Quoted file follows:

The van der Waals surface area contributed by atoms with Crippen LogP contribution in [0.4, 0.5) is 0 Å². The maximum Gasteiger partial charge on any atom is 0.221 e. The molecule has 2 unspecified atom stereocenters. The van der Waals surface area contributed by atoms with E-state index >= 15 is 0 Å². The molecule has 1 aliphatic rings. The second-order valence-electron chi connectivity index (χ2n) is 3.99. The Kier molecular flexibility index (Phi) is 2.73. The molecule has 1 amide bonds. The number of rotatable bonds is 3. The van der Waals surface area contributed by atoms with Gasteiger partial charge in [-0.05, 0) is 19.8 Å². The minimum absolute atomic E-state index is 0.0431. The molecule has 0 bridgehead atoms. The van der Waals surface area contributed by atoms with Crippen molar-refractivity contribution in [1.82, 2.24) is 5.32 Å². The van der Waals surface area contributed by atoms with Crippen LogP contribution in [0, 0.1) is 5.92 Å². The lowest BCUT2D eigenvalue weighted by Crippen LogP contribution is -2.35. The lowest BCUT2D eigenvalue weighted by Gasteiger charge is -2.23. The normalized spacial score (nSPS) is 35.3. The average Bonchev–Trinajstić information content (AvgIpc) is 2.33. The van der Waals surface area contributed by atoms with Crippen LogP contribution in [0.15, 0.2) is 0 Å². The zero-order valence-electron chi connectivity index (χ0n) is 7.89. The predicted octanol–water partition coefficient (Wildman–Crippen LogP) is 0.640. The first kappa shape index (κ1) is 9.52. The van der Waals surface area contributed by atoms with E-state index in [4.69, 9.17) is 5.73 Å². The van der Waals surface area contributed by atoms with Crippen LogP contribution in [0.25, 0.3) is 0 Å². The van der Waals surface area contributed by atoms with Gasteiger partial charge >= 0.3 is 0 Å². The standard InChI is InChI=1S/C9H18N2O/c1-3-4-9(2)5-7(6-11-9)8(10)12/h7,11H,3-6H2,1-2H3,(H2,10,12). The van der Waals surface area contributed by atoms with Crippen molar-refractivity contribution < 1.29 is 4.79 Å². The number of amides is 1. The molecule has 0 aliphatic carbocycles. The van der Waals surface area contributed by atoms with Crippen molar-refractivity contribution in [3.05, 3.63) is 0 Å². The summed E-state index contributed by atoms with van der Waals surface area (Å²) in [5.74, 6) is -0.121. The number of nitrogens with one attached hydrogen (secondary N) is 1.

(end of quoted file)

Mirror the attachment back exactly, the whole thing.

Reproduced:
The van der Waals surface area contributed by atoms with Crippen LogP contribution in [0.4, 0.5) is 0 Å². The maximum Gasteiger partial charge on any atom is 0.221 e. The molecule has 2 unspecified atom stereocenters. The van der Waals surface area contributed by atoms with E-state index >= 15 is 0 Å². The molecule has 1 aliphatic rings. The second-order valence-electron chi connectivity index (χ2n) is 3.99. The Kier molecular flexibility index (Phi) is 2.73. The molecule has 1 amide bonds. The number of rotatable bonds is 3. The van der Waals surface area contributed by atoms with Gasteiger partial charge in [-0.05, 0) is 19.8 Å². The minimum absolute atomic E-state index is 0.0431. The molecule has 0 bridgehead atoms. The van der Waals surface area contributed by atoms with Crippen molar-refractivity contribution in [1.82, 2.24) is 5.32 Å². The van der Waals surface area contributed by atoms with Crippen LogP contribution in [0, 0.1) is 5.92 Å². The lowest BCUT2D eigenvalue weighted by Crippen LogP contribution is -2.35. The lowest BCUT2D eigenvalue weighted by Gasteiger charge is -2.23. The normalized spacial score (nSPS) is 35.3. The average Bonchev–Trinajstić information content (AvgIpc) is 2.33. The van der Waals surface area contributed by atoms with Crippen LogP contribution in [0.15, 0.2) is 0 Å². The zero-order valence-electron chi connectivity index (χ0n) is 7.89. The predicted octanol–water partition coefficient (Wildman–Crippen LogP) is 0.640. The first kappa shape index (κ1) is 9.52. The van der Waals surface area contributed by atoms with E-state index in [4.69, 9.17) is 5.73 Å². The van der Waals surface area contributed by atoms with Crippen LogP contribution in [0.25, 0.3) is 0 Å². The van der Waals surface area contributed by atoms with Gasteiger partial charge >= 0.3 is 0 Å². The standard InChI is InChI=1S/C9H18N2O/c1-3-4-9(2)5-7(6-11-9)8(10)12/h7,11H,3-6H2,1-2H3,(H2,10,12). The van der Waals surface area contributed by atoms with Crippen molar-refractivity contribution < 1.29 is 4.79 Å². The number of amides is 1. The molecule has 0 aliphatic carbocycles. The van der Waals surface area contributed by atoms with Crippen molar-refractivity contribution in [3.05, 3.63) is 0 Å². The summed E-state index contributed by atoms with van der Waals surface area (Å²) in [5.74, 6) is -0.121. The number of nitrogens with one attached hydrogen (secondary N) is 1.